Have you ever heard of Burning Mouth Syndrome? It’s the medical name for a burning sensation that some people experience inside their mouths. The picture with this post may look funny, but it’s no laughing matter for those who suffer from it. It can affect any tissue within the mouth and does not have any one discernible cause. Read on to find out more about this rare condition.
What is Burning Mouth Syndrome?
Burning Mouth Syndrome (BMS), as the name suggests, is a condition that can cause the tongue, gums, cheeks, lips, or throat to feel as if they are burning. There is no single cause for this condition and, unfortunately, dental and health professionals do not currently have a way to test for it. Because of the fact that it differs in every person it affects, and that it can either flare up due to another condition or seemingly happen on its own, this condition is sometimes difficult to identify or treat.
What are the symptoms of Burning Mouth Syndrome?
This condition has a spectrum of irritation from complete numbness, to a slight tickle, to a feeling of being scalded. It affects people differently and thus can be difficult to diagnose. Changes in taste may also occur with Burning Mouth Syndrome, such as an intense metallic taste in the mouth or loss of taste completely. Sufferers of BMS may also experience a dry feeling in their mouth, tongue, or throat, coupled with a heightened sense of thirst.
How long does the condition last?
Because the condition varies so much, it can affect someone for just a few days and another for months or even years. Depending on whether or not the flare up of the condition is due to a pre-existing condition such as mouth ulcers, or if it’s occurring on its own, also plays a role in its severity, duration, and treatment.
What pre-existing conditions can trigger Burning Mouth Syndrome?
There are a number of different conditions and substances that can cause this issue, many of which are included in this list:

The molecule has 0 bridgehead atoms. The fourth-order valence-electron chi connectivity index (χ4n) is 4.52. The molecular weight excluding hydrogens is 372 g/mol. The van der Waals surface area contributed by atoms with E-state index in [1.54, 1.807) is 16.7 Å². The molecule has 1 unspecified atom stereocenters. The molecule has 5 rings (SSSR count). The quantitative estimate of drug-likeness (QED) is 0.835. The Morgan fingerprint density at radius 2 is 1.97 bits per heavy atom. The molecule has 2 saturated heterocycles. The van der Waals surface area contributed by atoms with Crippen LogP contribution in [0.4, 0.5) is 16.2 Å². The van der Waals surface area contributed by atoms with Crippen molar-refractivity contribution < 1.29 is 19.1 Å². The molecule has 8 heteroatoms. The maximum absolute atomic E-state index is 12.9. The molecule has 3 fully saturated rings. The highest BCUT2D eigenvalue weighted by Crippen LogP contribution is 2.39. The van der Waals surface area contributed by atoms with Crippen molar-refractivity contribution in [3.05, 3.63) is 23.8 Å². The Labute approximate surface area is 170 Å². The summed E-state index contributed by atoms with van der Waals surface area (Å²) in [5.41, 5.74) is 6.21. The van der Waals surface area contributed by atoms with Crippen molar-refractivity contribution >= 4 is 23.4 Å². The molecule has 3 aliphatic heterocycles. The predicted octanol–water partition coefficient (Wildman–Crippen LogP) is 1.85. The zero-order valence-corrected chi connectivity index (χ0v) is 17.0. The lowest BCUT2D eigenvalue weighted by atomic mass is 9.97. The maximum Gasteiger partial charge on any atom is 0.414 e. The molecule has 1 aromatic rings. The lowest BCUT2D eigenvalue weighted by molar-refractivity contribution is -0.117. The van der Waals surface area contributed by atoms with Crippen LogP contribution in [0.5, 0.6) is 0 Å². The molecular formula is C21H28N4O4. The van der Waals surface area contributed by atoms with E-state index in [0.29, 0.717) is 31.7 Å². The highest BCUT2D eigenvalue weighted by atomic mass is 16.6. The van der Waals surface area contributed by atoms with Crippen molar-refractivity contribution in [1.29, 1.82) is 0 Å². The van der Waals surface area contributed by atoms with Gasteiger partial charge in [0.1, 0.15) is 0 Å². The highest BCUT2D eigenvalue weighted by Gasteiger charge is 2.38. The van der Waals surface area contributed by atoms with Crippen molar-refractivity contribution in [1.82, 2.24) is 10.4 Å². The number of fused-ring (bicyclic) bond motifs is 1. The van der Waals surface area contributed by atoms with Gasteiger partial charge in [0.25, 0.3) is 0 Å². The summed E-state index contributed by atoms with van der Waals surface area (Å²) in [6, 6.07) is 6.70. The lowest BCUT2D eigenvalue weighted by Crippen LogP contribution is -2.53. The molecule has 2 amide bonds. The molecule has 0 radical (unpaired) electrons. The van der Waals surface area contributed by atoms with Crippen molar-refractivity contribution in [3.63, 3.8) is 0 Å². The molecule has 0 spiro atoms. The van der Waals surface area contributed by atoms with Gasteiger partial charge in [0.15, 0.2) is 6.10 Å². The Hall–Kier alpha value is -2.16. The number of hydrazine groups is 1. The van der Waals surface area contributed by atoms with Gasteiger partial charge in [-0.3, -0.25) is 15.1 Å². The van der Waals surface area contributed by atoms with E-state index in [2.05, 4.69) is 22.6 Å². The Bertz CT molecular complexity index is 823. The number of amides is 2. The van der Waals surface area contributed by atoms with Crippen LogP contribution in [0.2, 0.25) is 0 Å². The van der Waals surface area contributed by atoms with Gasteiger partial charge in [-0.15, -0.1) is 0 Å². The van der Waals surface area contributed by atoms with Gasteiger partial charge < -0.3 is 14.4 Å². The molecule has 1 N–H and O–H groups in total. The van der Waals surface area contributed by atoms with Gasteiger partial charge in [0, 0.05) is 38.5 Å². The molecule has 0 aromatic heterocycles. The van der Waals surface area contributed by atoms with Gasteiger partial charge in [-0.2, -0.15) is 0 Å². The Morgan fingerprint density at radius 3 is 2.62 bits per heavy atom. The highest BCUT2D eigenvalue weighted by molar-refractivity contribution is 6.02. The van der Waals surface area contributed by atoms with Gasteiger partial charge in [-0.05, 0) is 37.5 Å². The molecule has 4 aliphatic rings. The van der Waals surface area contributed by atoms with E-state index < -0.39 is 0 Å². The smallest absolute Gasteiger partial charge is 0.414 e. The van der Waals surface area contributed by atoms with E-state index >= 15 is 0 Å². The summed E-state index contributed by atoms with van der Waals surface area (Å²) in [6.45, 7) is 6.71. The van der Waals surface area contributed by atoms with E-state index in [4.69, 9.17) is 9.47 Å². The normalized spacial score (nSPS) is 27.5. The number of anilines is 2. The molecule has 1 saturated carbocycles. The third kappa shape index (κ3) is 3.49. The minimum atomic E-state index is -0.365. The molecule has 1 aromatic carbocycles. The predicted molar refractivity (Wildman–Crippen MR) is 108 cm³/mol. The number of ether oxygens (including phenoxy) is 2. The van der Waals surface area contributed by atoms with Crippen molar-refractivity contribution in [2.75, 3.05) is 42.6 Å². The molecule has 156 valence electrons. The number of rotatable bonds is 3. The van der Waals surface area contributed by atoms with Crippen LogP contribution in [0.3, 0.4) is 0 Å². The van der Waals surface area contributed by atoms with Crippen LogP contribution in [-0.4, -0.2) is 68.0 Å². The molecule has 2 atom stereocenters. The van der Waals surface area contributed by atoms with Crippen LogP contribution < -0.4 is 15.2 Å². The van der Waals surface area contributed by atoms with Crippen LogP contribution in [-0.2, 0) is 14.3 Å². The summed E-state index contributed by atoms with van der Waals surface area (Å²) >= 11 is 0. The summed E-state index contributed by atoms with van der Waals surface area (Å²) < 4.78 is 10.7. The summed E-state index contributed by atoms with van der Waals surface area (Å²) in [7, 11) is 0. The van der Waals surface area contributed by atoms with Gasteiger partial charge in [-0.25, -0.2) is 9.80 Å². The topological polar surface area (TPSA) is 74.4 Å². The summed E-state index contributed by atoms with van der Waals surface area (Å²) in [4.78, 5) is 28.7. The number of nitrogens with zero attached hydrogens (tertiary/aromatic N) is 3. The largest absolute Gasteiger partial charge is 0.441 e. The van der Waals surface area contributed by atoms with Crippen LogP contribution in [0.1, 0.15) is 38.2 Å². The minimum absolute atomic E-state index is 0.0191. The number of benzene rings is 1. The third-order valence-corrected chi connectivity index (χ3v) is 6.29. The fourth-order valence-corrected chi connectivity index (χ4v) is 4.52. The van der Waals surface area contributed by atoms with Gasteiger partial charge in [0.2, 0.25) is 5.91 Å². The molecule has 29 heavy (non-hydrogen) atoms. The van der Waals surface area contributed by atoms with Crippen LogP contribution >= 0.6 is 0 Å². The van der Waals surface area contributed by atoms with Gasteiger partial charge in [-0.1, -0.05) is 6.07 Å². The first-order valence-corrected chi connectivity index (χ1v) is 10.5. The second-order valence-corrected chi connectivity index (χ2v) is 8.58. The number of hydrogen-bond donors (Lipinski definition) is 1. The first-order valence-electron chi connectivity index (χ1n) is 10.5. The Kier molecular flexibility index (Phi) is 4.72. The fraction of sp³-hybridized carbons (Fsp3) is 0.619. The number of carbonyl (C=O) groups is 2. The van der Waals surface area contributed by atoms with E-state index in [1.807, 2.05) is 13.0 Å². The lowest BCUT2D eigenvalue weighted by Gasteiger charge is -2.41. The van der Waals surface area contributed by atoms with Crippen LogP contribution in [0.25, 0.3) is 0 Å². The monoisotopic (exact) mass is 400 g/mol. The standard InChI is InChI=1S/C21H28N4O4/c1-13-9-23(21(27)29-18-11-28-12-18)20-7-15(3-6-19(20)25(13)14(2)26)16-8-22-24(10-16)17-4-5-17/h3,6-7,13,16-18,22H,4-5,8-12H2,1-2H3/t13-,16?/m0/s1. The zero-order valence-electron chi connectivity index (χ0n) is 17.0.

- nutritional deficiencies
- ill-fitting dentures
- allergic reactions to oral gels
- various foods
- tissue trauma
- stomach acid reflux
- oral ulcers
- oral fungal infections
And even stress and anxiety can all trigger a flare up of Burning Mouth Syndrome.
Does the condition require medical attention?
While some cases of Burning Mouth Syndrome disappear on their own, most have been documented to last for a significant amount of time and all instances should be monitored by a dental and health professional. If you feel tingling, pain or any other potential symptoms associated with BMS, you should alert your healthcare professional and dental practitioner right away.
How do you treat Burning Mouth Syndrome?
Without being able to cite the cause of Burning Mouth Syndrome flare ups, it is impossible to have one cure-all treatment for the condition. Deciding on a treatment course with your medical professional involves determining whether the Burning Mouth Syndrome is happening on its own or as a consequence of another condition. Once this has been determined, possible treatment options include saliva replacement to combat dry mouth, oral rinses to treat fungal infections, therapy or counselling for stress related triggers, and certain nerve blocking medications.
Can Burning Mouth Syndrome be prevented?
This specific condition requires the involvement and monitoring of a health professional for successful treatment. However, there are a few things you can do to help prevent the condition or lessen the pain caused by it. For example, avoiding food and drink that contain cinnamon, mint, alcohol, high levels of acidity or heavy spices can help keep irritation at bay. Switching to mild tasting toothpastes such as ones designed for sensitive teeth, and taking steps towards managing stress, anxiety, and depression can also help.
Looking for help?
If you personally recognize the symptoms of Burning Mouth Syndrome or know someone who suffers from it and are looking for professional help, first contact your local healthcare practitioner then find a dentist right for you using 123 Dentist’s database of dental practices.